One thing to take notice of is the option for the SSH key pair. This key pair will enable you to have a secure connection from your devices to the instance. By default, the instance deploys using the ‘default’ key pair. Lightsail creates the ‘default’ key pair for you. The key pair will be located under your account settings or by clicking on ‘Change SSH key pair’ in the instance deploy screen. You can, however, choose to create a new key pair. To do this, click the ‘Change SSH key pair’ option and then the ‘Create New’ button.
A descriptive name for your new key pair will help, in future, remind you what its purpose is, for example, demoblog.dev.systemsmystery.tech, and click ‘Generate key pair’. Once your key pair finishes being generated, download the key and keep it safe. This is the only time you can download this key, so make sure you keep it secure.
You can choose to enable automatic snapshots of the instance, this allows for easier recovery if something were to happen to your blog. Although I will be using another plugin to backup the installation of WordPress, I also like to have the automatic snapshot enabled as another level of backup. Snapshots incur a charge based on the amount of storage space consumed. More detailed pricing information can be found on the Lightsail pricing page. For now, I will enable this option and select the time of day I would like my snapshots taken.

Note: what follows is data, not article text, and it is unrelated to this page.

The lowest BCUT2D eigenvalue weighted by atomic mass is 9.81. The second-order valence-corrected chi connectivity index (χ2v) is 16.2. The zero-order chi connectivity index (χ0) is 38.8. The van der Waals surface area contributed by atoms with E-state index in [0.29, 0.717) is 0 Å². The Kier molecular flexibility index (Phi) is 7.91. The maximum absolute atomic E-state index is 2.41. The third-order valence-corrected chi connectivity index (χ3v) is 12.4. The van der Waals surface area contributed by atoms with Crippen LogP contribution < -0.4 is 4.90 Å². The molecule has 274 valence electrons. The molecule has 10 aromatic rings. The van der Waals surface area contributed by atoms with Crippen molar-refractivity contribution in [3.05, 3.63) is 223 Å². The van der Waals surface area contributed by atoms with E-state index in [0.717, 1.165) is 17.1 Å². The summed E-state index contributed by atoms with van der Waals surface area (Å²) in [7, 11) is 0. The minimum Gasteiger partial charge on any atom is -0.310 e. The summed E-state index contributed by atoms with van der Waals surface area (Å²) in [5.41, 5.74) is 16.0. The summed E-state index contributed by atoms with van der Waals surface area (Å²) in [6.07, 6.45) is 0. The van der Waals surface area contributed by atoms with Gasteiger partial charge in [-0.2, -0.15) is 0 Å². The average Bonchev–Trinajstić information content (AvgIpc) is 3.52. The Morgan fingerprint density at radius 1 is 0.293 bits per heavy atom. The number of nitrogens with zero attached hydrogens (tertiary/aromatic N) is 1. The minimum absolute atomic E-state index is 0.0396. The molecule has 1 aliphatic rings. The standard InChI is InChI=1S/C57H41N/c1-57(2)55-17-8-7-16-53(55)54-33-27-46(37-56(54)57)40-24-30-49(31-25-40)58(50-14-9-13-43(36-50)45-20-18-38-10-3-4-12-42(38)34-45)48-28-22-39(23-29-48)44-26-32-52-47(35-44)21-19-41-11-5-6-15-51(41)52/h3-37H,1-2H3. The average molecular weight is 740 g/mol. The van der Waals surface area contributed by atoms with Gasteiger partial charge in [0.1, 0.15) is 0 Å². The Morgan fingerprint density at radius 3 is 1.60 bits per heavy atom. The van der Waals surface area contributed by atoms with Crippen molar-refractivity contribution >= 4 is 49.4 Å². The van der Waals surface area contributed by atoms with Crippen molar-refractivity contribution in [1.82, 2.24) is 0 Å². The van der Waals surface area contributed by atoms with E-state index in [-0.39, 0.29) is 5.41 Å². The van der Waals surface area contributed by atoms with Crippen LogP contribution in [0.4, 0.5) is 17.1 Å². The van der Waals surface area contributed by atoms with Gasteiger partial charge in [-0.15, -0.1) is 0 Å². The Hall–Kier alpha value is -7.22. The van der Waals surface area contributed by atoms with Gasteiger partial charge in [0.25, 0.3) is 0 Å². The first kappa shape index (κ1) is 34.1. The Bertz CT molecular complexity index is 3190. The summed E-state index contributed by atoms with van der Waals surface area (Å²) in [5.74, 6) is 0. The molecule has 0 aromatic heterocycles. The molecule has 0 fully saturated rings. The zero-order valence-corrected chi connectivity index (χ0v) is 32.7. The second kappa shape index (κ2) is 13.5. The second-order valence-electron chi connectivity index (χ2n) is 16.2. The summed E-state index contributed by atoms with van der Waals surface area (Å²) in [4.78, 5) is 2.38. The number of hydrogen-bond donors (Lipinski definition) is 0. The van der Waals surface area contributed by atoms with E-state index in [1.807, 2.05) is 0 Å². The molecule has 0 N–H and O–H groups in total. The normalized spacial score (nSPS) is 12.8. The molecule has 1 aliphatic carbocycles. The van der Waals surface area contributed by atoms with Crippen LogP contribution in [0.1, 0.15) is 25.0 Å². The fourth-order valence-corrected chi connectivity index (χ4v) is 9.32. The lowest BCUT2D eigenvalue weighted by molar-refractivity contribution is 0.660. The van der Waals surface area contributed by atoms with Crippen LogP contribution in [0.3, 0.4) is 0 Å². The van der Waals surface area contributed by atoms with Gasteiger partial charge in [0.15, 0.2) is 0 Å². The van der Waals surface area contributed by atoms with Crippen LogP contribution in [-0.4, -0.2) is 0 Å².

Final Lightsail Configurations
Nearly there! You now need to choose what plan you wish to use for your blog. These plans start at $3.50 and p to $160 a month. My blog is small, and I will only need the lowest level instance currently. As with other AWS services, you are charged for data in and out of AWS. AWS changes their products and price often, I recommend checking out the pricing page for Lightsail for the most up to date pricing structure.
Finally, some housekeeping options. The resource that you are creating must have a unique name. The resource name is displayed under the ‘Instance’ tab of the main management console. In my example, the default name is ‘WordPress-1’, however, that isn’t very descriptive. I will call mine ‘demoblog_dev_systemsmystery’. As with other services, you can also choose to provide tags to help organise your resources better. Using tags is both best practice and helpful when organising your AWS resources. For this instance, I have chosen to use a tag called ‘Product’ with a value of the domain that the resource is associated with.
And that’s it! Click the giant ‘Create Instance’ button, go and make yourself a cuppa whist your instance deploys. In reality, it only takes a few seconds for the smallest instance to deploy, but you’ve worked hard to get this far, and we have a lot more work to do! Once deployed, you should see the instance running under the ‘Instances’ tab of the management console.
Now we have a running instance, we can now start to configure the setup. Look out for part 2 of this series.